As part of my training, I participated in role plays with the other two trainee volunteers. During these role plays, we developed our communication skills. We looked at how small and quick changes in our environment could have a positive effect on communication and the atmosphere. We tried sitting in various positions to help us to identify comfortable seating distances and positions that set the scene so that we do not appear intimidating or distant. We all agreed that the twenty past positioning of the two seats felt the most relaxed and comfortable positioning for communicating. We also agreed that the distance between the seats was essential. If they were too far apart, it made conversation appear distant. If the chairs were too close, it felt intimidating. This has been invaluable for various other roles that I am responsible for, particularly when I am interviewing people.

Self Awareness
‘L’ went on to teach us the Jahiri Window theory through a presentation. The aim of this presentation was to improve our self-awareness. We were informed that the Jahiri Window is split into four equal squares to explain what is known by an individual and by whom. The squares are split into ‘everyone knows’, ‘I know’, ‘other people know but I don’t’ and ‘no one knows’.

Advising
As a group we also discussed the different types of advice we can give to our Mentees. When giving advice, we must be aware that different people are unalike and do things in different ways. We all accepted that we must always maintain equality and diversity when dealing with Catch22 clients. Additionally, we discussed things such as valuing the other person and being non-judgmental. We also discussed what we thought professional conduct was and how one person’s behaviour can affect how others behave; and therefore how a Mentor’s behaviour can affect a Mentee’s behaviour. This was actually quite a logical concept.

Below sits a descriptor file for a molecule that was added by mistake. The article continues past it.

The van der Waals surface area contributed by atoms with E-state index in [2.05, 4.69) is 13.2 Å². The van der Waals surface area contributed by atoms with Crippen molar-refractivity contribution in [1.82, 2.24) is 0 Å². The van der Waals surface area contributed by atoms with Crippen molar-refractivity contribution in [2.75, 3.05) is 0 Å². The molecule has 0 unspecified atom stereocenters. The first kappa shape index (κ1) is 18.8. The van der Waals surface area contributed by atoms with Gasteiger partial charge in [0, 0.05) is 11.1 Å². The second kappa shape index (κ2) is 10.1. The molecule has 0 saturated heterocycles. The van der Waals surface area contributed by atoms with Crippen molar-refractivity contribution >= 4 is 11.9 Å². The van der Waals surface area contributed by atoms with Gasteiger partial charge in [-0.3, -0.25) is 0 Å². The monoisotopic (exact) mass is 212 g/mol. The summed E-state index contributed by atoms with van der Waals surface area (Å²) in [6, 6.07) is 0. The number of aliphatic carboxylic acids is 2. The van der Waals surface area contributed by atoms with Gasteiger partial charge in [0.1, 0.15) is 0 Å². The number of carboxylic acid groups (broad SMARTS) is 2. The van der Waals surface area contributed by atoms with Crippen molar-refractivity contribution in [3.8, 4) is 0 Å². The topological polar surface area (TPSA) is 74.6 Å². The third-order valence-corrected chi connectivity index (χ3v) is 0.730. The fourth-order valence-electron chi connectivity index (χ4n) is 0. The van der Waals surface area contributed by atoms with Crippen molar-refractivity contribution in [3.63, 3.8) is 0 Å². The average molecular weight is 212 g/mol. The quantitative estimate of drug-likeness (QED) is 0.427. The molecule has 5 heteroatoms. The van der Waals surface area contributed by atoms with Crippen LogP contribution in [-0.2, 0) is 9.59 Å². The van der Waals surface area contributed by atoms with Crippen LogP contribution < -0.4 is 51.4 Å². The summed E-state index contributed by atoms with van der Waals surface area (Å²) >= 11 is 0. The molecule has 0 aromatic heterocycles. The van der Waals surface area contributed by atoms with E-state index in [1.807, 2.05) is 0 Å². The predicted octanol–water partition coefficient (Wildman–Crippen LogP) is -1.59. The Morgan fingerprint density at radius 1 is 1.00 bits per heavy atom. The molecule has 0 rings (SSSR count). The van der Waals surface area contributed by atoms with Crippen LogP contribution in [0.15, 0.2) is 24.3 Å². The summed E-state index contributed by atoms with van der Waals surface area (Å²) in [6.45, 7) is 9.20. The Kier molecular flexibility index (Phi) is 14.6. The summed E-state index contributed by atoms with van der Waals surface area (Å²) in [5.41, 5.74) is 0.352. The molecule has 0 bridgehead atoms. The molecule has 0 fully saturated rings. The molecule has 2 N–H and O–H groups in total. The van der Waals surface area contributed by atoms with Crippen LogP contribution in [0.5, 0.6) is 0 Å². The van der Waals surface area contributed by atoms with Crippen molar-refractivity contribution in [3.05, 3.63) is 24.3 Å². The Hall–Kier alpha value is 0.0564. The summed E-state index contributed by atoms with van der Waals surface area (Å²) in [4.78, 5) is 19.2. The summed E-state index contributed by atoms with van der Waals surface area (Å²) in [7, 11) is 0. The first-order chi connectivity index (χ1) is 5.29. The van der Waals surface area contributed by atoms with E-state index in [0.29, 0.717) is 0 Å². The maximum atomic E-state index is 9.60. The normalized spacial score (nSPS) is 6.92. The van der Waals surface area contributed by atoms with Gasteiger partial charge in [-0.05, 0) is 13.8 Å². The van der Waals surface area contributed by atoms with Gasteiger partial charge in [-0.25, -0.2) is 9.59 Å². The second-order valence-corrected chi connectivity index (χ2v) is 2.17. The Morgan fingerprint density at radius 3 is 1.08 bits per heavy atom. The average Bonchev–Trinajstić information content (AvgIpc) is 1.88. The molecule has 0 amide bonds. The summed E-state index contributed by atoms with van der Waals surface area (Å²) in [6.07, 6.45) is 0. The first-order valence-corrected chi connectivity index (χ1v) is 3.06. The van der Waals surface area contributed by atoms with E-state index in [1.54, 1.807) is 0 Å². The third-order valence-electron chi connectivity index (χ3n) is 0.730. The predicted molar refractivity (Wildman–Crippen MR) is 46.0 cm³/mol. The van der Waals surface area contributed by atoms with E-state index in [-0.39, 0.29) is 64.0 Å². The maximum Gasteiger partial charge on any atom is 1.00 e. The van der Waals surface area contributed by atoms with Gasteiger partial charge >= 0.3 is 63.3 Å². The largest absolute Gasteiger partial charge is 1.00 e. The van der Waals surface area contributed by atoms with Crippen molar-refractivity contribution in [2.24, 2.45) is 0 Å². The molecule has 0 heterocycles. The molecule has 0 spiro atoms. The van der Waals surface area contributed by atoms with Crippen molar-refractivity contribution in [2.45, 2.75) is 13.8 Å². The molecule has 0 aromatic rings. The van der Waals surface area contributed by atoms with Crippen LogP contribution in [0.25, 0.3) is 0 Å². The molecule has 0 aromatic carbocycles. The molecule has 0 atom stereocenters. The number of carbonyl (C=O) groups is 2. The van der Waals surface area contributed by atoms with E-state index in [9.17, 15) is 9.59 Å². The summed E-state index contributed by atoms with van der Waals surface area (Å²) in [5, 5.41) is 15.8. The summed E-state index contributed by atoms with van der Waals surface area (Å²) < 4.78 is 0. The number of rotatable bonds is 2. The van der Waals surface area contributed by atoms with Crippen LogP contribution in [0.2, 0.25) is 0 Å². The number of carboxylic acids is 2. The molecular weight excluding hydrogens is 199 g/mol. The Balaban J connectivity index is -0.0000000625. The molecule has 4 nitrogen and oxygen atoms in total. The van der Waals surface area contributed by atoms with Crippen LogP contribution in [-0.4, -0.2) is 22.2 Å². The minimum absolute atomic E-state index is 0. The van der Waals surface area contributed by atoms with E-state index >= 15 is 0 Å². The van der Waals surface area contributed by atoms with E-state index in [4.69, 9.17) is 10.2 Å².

Mentoring with Catch22

Today I am blogging about why I became a Mentor with Catch22.

When I initially applied to volunteer with Catch22 as an Appropriate Adult at the beginning of 2013, I was under the illusion that this was the only service they offered. I had found out about the charity through my local Police Station when inquiring about the role of Appropriate Adults. However during an information evening in 2013, I discovered that there was much more to Catch22 as a charity. 

Catch22 specialises in assisting young adults to secure training, education, apprenticeships and employability. The charity also offers support to young people and troubled families. Usually these clients are referred to Catch22 by local authorities. The charity also offers support to care leavers. In addition to these services Catch22 supports youths and adult offenders. In larger towns and cities members of Catch22 work on projects to reduce gang crime. Catch22's "goal is to deliver social benefit by turning chaotic lives around." You can find out more about Catch22's projects on their website.

After attending an information evening for prospective volunteers I decided that I would be interested in volunteering as a Mentor. I was informed that the role only required a couple of hours a week commitment. Time commitment was important as my schedule was already limited between studying a two year intensive law degree, three children and other volunteering commitments. 

I thought that mentoring would be a good opportunity for increasing the diverse range of people I interacted with. Mentoring would also help me to continue to develop my interpersonal skills. I also believed that mentoring would be rewarding, giving back to the local community. This was particularly important to me after being mentored during my first year at The University of Northampton, by a member of Shoosmiths. Two years later and I still believe that my Mentor was responsible for shaping my career path!

Mentoring with Catch22 has provided me with a wide variety of transferable skills. For example it improved my self-confidence, teamwork skills, self-awareness, active communication skills and social awareness. The level of training that Catch22 offer their staff and volunteers is outstanding. I have found it invaluable, aiding me in both my volunteering roles and my accademic studies. I would also like to think that it aided Mentees in making important life changing decisions.


Watch this space for further blogs on my role as a Mentor.

Thursday, 28 May 2015

Advice for BPTC Scholarship Interviews at the Inn's